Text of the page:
Radio Baseball Cards

Radio Baseball Cards

Amazing and amusing short stories shared by the greatest Major League Baseball players of the 20th Century with host Don Drysdale (RIP). Created by Fred Greene (Golf Smarter) Radio Baseball Cards was a nationally syndicated radio show that aired ahead of baseball broadcasts across the USA in 1987. Due to our 11 part series on Jackie Robinson, Radio Baseball Cards was accepted by and is listed in the Baseball Hall of Fame & Library.

Episodes

September 17, 2021 1 min
Gregory Allen Brock played first base for his entire 10 year MLB career, splitting his time evenly between the Los Angeles Dodgers and Milwaukee Brewers.

In 1013 games over 10 major league seasons, Brock posted a .248 batting average (794-for-3202) with 420 runs, 141 doubles, 6 triples, 110 home runs, 462 RBI, 41 stolen bases, 434 bases on balls, .338 on-base percentage and .399 slugging percentage. Defensively, he recorded a .994 f...
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Ralph Kiner (October 27, 1922 – February 6, 2014) was a beloved player and broadcaster. An outfielder, Kiner played for the Pittsburgh Pirates, Chicago Cubs, and Cleveland Indians from 1946 through 1955. Following his retirement, Kiner served from 1956 through 1960 as general manager of the Pacific Coast League San Diego Padres. He also served as an announcer for the New York Mets from the team's inception until his death. Thou...
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Mark McGwire (born October 1, 1963), nicknamed Big Mac, MLB playing career spanned from 1986 to 2001 while playing for the Oakland Athletics and the St. Louis Cardinals, winning one World Series championship each, with Oakland as a player in 1989 and with St. Louis as a coach in 2011. One of the most prolific home run hitters in baseball history, McGwire holds the major league career record for at bats per home run ratio (10.6), an...
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Andre Dawson (born July 10, 1954), nicknamed "The Hawk" and "Awesome Dawson", is a Hall of Famer who played for four different teams as a center and right fielder during his 21 year career. He spent most of his career with the Montreal Expos (1976–1986) and Chicago Cubs (1987–1992).

An 8-time NL All-Star, he was named the league's Rookie of the Year in 1977 after batting .282 with 19 home runs and 65 RBI, and won...
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William Clark Jr. (born March 13, 1964) played first base from 1986 through 2000 for the San Francisco Giants, Texas Rangers, Baltimore Orioles, and St. Louis Cardinals. Clark was known by the nickname of "Will the Thrill." The nickname has often been truncated to simply, "The Thrill."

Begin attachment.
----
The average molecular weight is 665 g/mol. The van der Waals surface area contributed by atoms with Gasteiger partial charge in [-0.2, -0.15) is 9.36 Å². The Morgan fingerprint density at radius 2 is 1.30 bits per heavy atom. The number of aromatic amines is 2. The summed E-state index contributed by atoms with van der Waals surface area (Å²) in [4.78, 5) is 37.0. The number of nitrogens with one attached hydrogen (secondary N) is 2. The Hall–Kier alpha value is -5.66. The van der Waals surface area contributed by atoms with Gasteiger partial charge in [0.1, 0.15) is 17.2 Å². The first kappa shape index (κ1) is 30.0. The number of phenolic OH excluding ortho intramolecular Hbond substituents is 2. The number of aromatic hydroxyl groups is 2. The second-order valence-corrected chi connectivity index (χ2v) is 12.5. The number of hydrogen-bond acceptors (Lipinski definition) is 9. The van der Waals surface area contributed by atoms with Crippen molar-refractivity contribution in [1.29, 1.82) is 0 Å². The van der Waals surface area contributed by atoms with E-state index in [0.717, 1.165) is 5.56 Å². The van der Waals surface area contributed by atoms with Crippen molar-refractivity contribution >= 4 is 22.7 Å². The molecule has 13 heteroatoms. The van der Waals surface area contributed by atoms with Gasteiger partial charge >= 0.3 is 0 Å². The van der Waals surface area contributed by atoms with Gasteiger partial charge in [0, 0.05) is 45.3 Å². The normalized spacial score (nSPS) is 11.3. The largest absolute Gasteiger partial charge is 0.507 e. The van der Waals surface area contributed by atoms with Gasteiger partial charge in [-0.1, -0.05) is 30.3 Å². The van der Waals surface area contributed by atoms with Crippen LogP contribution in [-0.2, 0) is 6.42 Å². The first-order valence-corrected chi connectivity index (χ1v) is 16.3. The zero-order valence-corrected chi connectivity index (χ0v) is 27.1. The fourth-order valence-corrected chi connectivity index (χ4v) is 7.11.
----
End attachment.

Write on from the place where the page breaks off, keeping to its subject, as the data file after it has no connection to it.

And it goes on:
Clark played college baseball for the Mississippi State Bulldogs, where he won the Golden Spikes Award, and at the 1984 Summer Olympi...
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Dale Murphy played MLB baseball for 18 years (1976–1993), as an outfielder, catcher, and first baseman for the Atlanta Braves, Philadelphia Phillies, and Colorado Rockies; Murphy is best noted for his many years with the Braves. His entire MLB career was spent in the NL, during which time he won consecutive MVP awards (1982–1983), the Silver Slugger Award for four straight years (1982–1985), and the Gold Glove Award for five straig...
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Brooks Robinson Jr. (born May 18, 1937) played 23 seasons for the Baltimore Orioles (1955–1977), the longest career spent with a single team in MLB history (tied with Carl Yastrzemski). Robinson batted and threw right-handed. Nicknamed "The Human Vacuum Cleaner" or "Mr. Hoover", he is considered the greatest defensive third baseman in major league history.

Born and raised in Little Rock, Arkansas, Robinson attracted...
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Ernest Banks (January 31, 1931 – January 23, 2015), nicknamed "Mr. Cub" and "Mr. Sunshine", was a Hall of Fame baseball player who starred in the Majors (MLB) as a shortstop and first baseman for the Chicago Cubs between 1953 and 1971. He was inducted into the National Baseball Hall of Fame in 1977, and was named to the Major League Baseball All-Century Team in 1999.

Banks is regarded by some as one of the greatest p...
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Charles "Chili" Davis is a Jamaican-American former who played as an outfielder and designated hitter from 1981 to 1999 for the San Francisco Giants (1981–1987), California Angels (1988–1990, 1993–1996), Minnesota Twins (1991–1992), Kansas City Royals (1997) and New York Yankees (1998–1999). His first MLB coaching position after his playing career was with the Oakland Athletics from 2012 to 2014. He also coached for the Bos...